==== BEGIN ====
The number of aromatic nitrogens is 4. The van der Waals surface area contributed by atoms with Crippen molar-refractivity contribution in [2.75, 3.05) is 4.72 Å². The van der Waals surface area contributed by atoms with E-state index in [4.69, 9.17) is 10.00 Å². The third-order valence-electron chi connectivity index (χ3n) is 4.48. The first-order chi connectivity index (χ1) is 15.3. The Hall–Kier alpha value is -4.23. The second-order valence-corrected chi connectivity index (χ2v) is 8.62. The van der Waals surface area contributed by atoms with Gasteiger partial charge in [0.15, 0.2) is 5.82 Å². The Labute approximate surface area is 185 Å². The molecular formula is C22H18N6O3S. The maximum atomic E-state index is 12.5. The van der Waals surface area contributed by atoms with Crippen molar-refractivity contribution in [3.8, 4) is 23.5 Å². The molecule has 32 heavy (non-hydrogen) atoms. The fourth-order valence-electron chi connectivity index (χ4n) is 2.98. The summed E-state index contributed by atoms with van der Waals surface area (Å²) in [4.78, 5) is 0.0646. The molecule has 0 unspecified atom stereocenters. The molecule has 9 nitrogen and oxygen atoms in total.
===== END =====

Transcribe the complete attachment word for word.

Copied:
The number of aromatic nitrogens is 4. The van der Waals surface area contributed by atoms with Crippen molar-refractivity contribution in [2.75, 3.05) is 4.72 Å². The van der Waals surface area contributed by atoms with E-state index in [4.69, 9.17) is 10.00 Å². The third-order valence-electron chi connectivity index (χ3n) is 4.48. The first-order chi connectivity index (χ1) is 15.3. The Hall–Kier alpha value is -4.23. The second-order valence-corrected chi connectivity index (χ2v) is 8.62. The van der Waals surface area contributed by atoms with Gasteiger partial charge in [0.15, 0.2) is 5.82 Å². The Labute approximate surface area is 185 Å². The molecular formula is C22H18N6O3S. The maximum atomic E-state index is 12.5. The van der Waals surface area contributed by atoms with Crippen molar-refractivity contribution in [3.8, 4) is 23.5 Å². The molecule has 32 heavy (non-hydrogen) atoms. The fourth-order valence-electron chi connectivity index (χ4n) is 2.98. The summed E-state index contributed by atoms with van der Waals surface area (Å²) in [4.78, 5) is 0.0646. The molecule has 0 unspecified atom stereocenters. The molecule has 9 nitrogen and oxygen atoms in total.